So, JR transported some cars, the WA boys mainly hauling their cars in a huge rented semi that can be driven on a normal licence! Because it’s a “Fifth Wheel” unit, being over 60 feet long doesn’t matter over there! I joined up with Peter Strauss and his good lady Jane for the trip North West to Road America. Surviving on a lunchtime diet at, variously, Wendy’s, Macca’s, BIg Boy, and God knows what other rubbish we found along the way via Cleveland Ohio through Muskeegan (?) accross lake Michigan on a ferry to Milwaulkee then North to the track. It is situated about 150 Klm’s North of Chicago.

Road America was a real treat for several reasons. I purchased my Lotus 20/22 from the President of the track, George Brugentheiss some years back and he and his wife Shirley were very welcoming and a great help all round. This circuit is made up of 660 acres of varying terrain and facilities. Off road, forest tracks, Go Kart complex, huge pits and fastidiously maintained in every way. It is over 6 Klm’s long and also super fast. A terrific challenge in our little cars but plenty of overtaking places and room to “have a go”. By now Peter Strauss was having a few electrical gremlins, but most everyone else was in good shape and the only two no-shows/no race were Jac Nellerman from Denmark (engine blow up) and Eric Jutsen in the Ex Ealand Koala, also blown engine. Both guys were offered spare engines but declined as it was the last meeting and they felt it was time to go home and sort things out at leisure.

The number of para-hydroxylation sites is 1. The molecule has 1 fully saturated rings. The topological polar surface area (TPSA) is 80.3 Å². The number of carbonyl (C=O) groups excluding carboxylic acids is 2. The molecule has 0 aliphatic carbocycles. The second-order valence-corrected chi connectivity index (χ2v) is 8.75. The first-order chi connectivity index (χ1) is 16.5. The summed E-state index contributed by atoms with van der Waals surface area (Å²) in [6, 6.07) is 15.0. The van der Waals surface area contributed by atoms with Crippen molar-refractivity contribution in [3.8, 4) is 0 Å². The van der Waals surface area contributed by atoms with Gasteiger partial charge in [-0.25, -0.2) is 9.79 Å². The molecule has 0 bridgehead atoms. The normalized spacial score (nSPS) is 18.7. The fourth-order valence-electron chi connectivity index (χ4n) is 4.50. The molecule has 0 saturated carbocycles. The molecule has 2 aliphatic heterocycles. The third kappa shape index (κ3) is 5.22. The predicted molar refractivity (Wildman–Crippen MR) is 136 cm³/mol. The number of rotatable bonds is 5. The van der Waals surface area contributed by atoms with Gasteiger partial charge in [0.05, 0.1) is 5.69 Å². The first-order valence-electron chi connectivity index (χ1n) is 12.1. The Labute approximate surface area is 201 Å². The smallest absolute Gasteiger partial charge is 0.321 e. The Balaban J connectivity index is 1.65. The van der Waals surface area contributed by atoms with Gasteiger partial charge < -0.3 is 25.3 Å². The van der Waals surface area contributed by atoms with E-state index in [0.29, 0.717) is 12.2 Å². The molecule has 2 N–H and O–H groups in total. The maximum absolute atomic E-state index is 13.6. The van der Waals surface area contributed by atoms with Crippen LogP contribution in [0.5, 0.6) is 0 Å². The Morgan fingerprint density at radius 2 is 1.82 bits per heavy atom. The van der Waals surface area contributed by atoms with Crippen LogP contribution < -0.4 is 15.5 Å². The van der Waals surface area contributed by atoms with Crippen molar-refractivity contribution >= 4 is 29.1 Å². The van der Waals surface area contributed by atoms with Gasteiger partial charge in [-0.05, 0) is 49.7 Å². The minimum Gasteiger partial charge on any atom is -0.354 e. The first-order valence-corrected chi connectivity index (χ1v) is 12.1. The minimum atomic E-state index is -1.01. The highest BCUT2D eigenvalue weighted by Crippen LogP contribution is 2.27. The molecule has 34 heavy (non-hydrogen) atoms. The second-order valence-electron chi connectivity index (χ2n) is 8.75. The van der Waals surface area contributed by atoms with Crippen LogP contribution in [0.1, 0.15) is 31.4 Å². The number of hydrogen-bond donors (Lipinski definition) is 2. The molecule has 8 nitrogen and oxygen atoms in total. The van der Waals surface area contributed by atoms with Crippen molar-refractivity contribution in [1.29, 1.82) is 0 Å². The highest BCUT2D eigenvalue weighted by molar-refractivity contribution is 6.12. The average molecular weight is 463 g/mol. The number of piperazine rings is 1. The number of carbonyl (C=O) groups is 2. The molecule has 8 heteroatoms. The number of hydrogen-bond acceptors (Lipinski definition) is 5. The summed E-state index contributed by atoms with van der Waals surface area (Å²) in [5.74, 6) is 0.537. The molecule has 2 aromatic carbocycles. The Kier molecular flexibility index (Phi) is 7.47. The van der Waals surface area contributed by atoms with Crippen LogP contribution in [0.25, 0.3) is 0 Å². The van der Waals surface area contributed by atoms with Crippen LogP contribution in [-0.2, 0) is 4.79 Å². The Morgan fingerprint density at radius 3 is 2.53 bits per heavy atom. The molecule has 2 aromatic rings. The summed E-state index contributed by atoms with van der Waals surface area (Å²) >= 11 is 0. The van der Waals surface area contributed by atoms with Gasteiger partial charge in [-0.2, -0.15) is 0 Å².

Again, the racing was close up front, but enjoyable all through the field with many battles for both minor and class placings. The promoting club put on a dinner, gratis, on the Friday night and a further dinner at a fantastic hotel on the Saturday night for some 800 people. On a personal note, my car was fantastic. No issues throughout 3 weekends including lots of track miles. No leaks, missing, suspension issues of any type and that made my trip extra special as I was able to engage in every session. The only downside is I had no excuses for regularly being mid field. One hicough was the fact that on Sunday at Road America (Elkhart Lake) was the inclusion of about 30 Formula V’s in our grid. Despite having a staggered start, one of our front runners, Chris Drake from the UK was leading when he happened upon the slow V’s towards the end of the race which he leading and got punted off into the armco, doing significant damage to his car and costing him a certain win. MIXED GRIDS are not the way to go for anyone and other solutions need to be found to ensure every one’s safety and enjoyment. In that race the total grid was about 60 cars! Is this the case of promoters being extra greedy for more entry fees and fewer races?

I’m pleased to report that an Aussie, MARTY BULLOCK, won the North American sector of the Diamond Jubilee World Tour. The Poms and Europeans, along with us from downunder out numbered the Yanks at each meeting but they still had a few fast guys and gals to keep us honest throughout. In short, this sector was highly successful and a real tribute to the organisation of Duncan Rabagliati, World Supremo of Formula Junior racing. Roll on next year where we have 3 race meetings in the Baltic States as the second last leg of the World Tour. A big thanks to Sarah, the FJHRA Secretary for ensuring that all things logistic ran smoothly as well. Any problems – call Sarah – she always has the fix!

After all this we spent a few days in Chicago. A pleasant city of surprises from my point of view and was an excellent finish to the trip. Big thanks to the Strauss’ for allowing me to join them on the road. I wasn’t even required to provide marriage guidance as Jane was an excellent navigator and kept both Peter and me on a short leash at all times.


Kim Shearn